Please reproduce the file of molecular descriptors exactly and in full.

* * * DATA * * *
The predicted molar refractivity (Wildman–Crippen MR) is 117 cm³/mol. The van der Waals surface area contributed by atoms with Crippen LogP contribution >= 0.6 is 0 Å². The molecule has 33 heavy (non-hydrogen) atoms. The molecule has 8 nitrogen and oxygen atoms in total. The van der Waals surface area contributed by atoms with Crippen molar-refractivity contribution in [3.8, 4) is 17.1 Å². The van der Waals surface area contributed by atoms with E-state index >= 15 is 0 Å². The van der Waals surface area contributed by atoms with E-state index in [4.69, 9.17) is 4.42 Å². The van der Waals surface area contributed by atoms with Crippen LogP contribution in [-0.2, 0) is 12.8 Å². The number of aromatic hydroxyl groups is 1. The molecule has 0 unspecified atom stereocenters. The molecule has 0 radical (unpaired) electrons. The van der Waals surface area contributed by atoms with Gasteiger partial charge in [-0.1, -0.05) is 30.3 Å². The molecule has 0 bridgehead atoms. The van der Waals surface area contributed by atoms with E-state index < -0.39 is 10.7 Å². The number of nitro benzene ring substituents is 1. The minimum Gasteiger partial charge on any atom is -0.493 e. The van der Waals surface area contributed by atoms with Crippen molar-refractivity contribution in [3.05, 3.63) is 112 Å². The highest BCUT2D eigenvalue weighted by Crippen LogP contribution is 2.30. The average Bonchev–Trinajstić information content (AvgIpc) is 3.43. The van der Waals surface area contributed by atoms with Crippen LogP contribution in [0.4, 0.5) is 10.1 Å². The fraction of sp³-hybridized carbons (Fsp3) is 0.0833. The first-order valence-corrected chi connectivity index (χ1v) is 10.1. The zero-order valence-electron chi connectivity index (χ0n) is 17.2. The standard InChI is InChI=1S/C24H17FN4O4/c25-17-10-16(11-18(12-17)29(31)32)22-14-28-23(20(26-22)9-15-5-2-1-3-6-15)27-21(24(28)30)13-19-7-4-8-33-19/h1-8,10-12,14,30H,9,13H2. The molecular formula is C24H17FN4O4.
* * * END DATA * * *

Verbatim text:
The predicted molar refractivity (Wildman–Crippen MR) is 117 cm³/mol. The van der Waals surface area contributed by atoms with Crippen LogP contribution >= 0.6 is 0 Å². The molecule has 33 heavy (non-hydrogen) atoms. The molecule has 8 nitrogen and oxygen atoms in total. The van der Waals surface area contributed by atoms with Crippen molar-refractivity contribution in [3.8, 4) is 17.1 Å². The van der Waals surface area contributed by atoms with E-state index >= 15 is 0 Å². The van der Waals surface area contributed by atoms with E-state index in [4.69, 9.17) is 4.42 Å². The van der Waals surface area contributed by atoms with Crippen LogP contribution in [-0.2, 0) is 12.8 Å². The number of aromatic hydroxyl groups is 1. The molecule has 0 unspecified atom stereocenters. The molecule has 0 radical (unpaired) electrons. The van der Waals surface area contributed by atoms with Gasteiger partial charge in [-0.1, -0.05) is 30.3 Å². The molecule has 0 bridgehead atoms. The van der Waals surface area contributed by atoms with E-state index < -0.39 is 10.7 Å². The number of nitro benzene ring substituents is 1. The minimum Gasteiger partial charge on any atom is -0.493 e. The van der Waals surface area contributed by atoms with Crippen molar-refractivity contribution in [3.05, 3.63) is 112 Å². The highest BCUT2D eigenvalue weighted by Crippen LogP contribution is 2.30. The average Bonchev–Trinajstić information content (AvgIpc) is 3.43. The van der Waals surface area contributed by atoms with Crippen LogP contribution in [0.4, 0.5) is 10.1 Å². The fraction of sp³-hybridized carbons (Fsp3) is 0.0833. The first-order valence-corrected chi connectivity index (χ1v) is 10.1. The zero-order valence-electron chi connectivity index (χ0n) is 17.2. The standard InChI is InChI=1S/C24H17FN4O4/c25-17-10-16(11-18(12-17)29(31)32)22-14-28-23(20(26-22)9-15-5-2-1-3-6-15)27-21(24(28)30)13-19-7-4-8-33-19/h1-8,10-12,14,30H,9,13H2. The molecular formula is C24H17FN4O4.